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An Assessment Of Some Methods For Correcting Distortions In Seismic Data Over Near Surface Reefs - A Case Study Of The Krill Reef, Zocz 91-01, Timor Sea.

Brigg, Sandy J.

Honours Degree, 1995

University of Adelaide


Many near surface reefs are present in the Northern Bonaparte region of the Timor Sea. These structures have steep flanks rising of the order of 250 metres and significant internal lateral velocity variations. These factors cause events on seismic data acquired over a reef to be "pulled up" in time and their quality to be degraded by conventional common mid-point (CMP) stacking. It is critical to correct these distortions since, in many instances, reefs have grown on structural highs which may represent prospective hydrocarbon traps, requiring accurate mapping.

Conventional CMP processing fails to correct reef distortions since it assumes hyperbolic moveout of reflections. Processing techniques that can deal with non- hyperbolic travel times are required, such as layer replacement statics, non-surface consistent dynamic corrections (eg. Digicon's Reveal process), wave equation datuming, and pre-stack depth migration. There is a large variation in the sophistication and cost of running these processes. The main aim of this project was to compare the ability of such processes to improve sub-reef imaging, and the effort required to implement them. Krill Reef was selected as a typical problem area, and tests were performed on synthetic data generated from models of this reef, and on a 2D seismic line which crosses it.

A simple model of Krill Reef was built with horizontal sediment layers and constant reef velocity. Synthetic shot gathers generated by ray tracing through this model demonstrate the nature of the distortions caused by the reef topography, and verified that water replacement statics and pre-stack wave equation datuming corrects these distortions if the correct velocity model is used.

A second model simulated lateral velocity variations within the reef. Processing with a constant average reef velocity still resulted in major improvement of the data, since most of the strong velocity variation between the water and reef was compensated. Residual distortions were still present due to the deviation of the model velocity from the average reef velocity used in processing. For both models, wave equation datuming produced the more accurate output, but at markedly greater cost.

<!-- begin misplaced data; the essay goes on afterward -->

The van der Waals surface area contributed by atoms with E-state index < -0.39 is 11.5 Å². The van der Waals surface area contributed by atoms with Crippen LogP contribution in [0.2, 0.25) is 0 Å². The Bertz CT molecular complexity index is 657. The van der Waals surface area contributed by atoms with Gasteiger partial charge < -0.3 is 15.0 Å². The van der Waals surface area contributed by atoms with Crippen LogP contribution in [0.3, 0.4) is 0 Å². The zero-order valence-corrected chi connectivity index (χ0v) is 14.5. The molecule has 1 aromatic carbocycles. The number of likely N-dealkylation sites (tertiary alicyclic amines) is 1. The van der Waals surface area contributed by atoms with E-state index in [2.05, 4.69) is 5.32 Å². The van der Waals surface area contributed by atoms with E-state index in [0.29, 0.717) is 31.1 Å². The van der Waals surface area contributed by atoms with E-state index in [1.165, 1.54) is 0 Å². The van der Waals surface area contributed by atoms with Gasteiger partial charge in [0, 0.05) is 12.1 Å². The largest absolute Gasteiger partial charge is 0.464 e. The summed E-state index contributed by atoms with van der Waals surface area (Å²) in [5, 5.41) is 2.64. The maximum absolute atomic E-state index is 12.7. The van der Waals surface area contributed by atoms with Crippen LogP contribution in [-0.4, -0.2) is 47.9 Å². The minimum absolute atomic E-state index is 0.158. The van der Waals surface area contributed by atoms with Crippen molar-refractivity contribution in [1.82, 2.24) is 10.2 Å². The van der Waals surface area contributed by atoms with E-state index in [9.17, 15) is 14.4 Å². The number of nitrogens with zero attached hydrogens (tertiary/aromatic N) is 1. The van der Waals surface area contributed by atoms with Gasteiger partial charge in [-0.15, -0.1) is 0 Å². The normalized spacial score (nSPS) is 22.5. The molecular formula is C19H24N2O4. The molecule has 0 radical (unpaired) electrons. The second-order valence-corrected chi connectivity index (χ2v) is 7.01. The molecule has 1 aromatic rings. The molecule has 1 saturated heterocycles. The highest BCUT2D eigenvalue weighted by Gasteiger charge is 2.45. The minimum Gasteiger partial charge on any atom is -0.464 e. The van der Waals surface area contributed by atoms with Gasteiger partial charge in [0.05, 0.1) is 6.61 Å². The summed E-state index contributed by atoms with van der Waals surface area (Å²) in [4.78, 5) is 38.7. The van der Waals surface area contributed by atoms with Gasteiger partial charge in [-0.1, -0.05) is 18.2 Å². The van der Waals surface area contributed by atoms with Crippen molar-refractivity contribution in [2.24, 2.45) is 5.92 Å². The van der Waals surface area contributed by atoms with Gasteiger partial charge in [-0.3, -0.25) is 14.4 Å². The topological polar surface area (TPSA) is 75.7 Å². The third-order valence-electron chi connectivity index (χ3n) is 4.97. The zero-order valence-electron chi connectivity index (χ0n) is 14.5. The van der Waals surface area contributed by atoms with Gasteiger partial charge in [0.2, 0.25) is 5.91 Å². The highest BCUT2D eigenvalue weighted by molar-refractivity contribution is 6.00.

A seismic line over Krill Reef was processed assuming an average reef velocity using water replacement statics, the Digicon Reveal process, and pre-stack wave equation datuming. All these processes showed major improvement over conventional CMP stacking, however there are significant differences in the resulting sub-reef time structure. Wave equation datuming has enhanced the sub-reef imaging in comparison with the other two processes, and the modelling results suggest that it is likely to provide the. Most accurate correction.

The preferred processing approach to the reef problem depends on the location of the exploration target - if a critical interpretation of a structural high below the reef is required then wave equation datuming may be necessary. Elsewhere, replacement statistics are probably adequate.

Australian School of Petroleum



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